These words, like many of those from other persons belonging to national minorities during my four years with the Framework Convention, gave a great deal of meaning and justification for this human rights treaty.
We visited the area, seeing with our own eyes how depopulated it had become after so many of the local population had left to find work, south of the border in Greece. The Greek kinship was a double- edged sword: it had provided possibilities for the Greek minority to work in Greece, but it had also emptied the region and created tension between Albania and Greece. Nothing was simple in the land of national minorities, everything was either political, legal or social, and that was also why it was such an interesting and important field.
The end of the mission arrived, and early the following morning I found myself bleary eyed and back in the airport VIP lounge. The pictures on the walls were still the same as those on my first visit and the sofas had not been changed, but the walls had been painted a lighter green. What was different was that I was not alone, the place was buzzing. Albania had just hosted the Miss World Competition and the lounge was teeming with beauty contestants, make-up artists and hairdressers. I had to smile, not because I am supporter of questionable beauty contests, but because so much had altered in Albania over 10 years and so much had changed in me working for the Council of Europe and the Framework Convention in that time.
I reflected on the mayor’s words and sentiments during the visit. They had been waiting for a mechanism to allow them to frame their rights and their problems. The Articles under the Convention were not empty promises, they were hooks to hang different issues, which would then give a clear picture of the situation of the national minorities for all to see. From this point everyone could work together in the same direction to safeguard, protect and improve the situation of persons belonging to national minorities, while also promoting social and political security, not just for the national minorities, but also for the whole community.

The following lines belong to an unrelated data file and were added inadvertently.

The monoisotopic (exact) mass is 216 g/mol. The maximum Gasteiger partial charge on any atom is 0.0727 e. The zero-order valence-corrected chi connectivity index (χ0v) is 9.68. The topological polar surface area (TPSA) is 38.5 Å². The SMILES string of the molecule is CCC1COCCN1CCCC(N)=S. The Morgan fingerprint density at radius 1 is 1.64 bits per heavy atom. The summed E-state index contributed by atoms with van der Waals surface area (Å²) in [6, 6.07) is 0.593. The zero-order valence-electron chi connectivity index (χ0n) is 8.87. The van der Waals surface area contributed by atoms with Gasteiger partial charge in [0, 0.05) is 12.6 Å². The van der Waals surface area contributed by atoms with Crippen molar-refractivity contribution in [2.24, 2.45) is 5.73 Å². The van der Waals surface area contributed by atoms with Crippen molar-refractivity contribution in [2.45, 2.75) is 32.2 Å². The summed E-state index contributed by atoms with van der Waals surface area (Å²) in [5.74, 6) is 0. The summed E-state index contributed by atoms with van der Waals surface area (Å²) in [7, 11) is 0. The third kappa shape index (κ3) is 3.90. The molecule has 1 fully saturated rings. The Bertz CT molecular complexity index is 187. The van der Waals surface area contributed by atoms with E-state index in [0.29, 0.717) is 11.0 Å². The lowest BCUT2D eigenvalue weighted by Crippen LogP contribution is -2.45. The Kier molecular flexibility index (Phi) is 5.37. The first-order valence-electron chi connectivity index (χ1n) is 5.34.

Four years with the Framework Convention showed me how important the Convention is and how much of a tinderbox minority issues can be, unless dealt with carefully. Today there is talk of the Good Friday Agreement and the impact Brexit could have on this and the national minorities concerned. Furthermore, a look at the simmering conflicts across Europe, all have national minority issues somewhere in the background.
Notwithstanding my initial reluctance, I am glad I had the opportunity of working on the Framework Convention. Since then, I have grown old and taken to wearing glasses. Perhaps they are a little rose tinted, but now I see more than ever the significance of this Convention for today and the future. These glasses must be similar to those worn by Max van der Stoel, the former High Commissioner for National Minorities, because, although there is still no definition of a national minority, I can say after serving my time, that I also ‘know a minority when I see one.’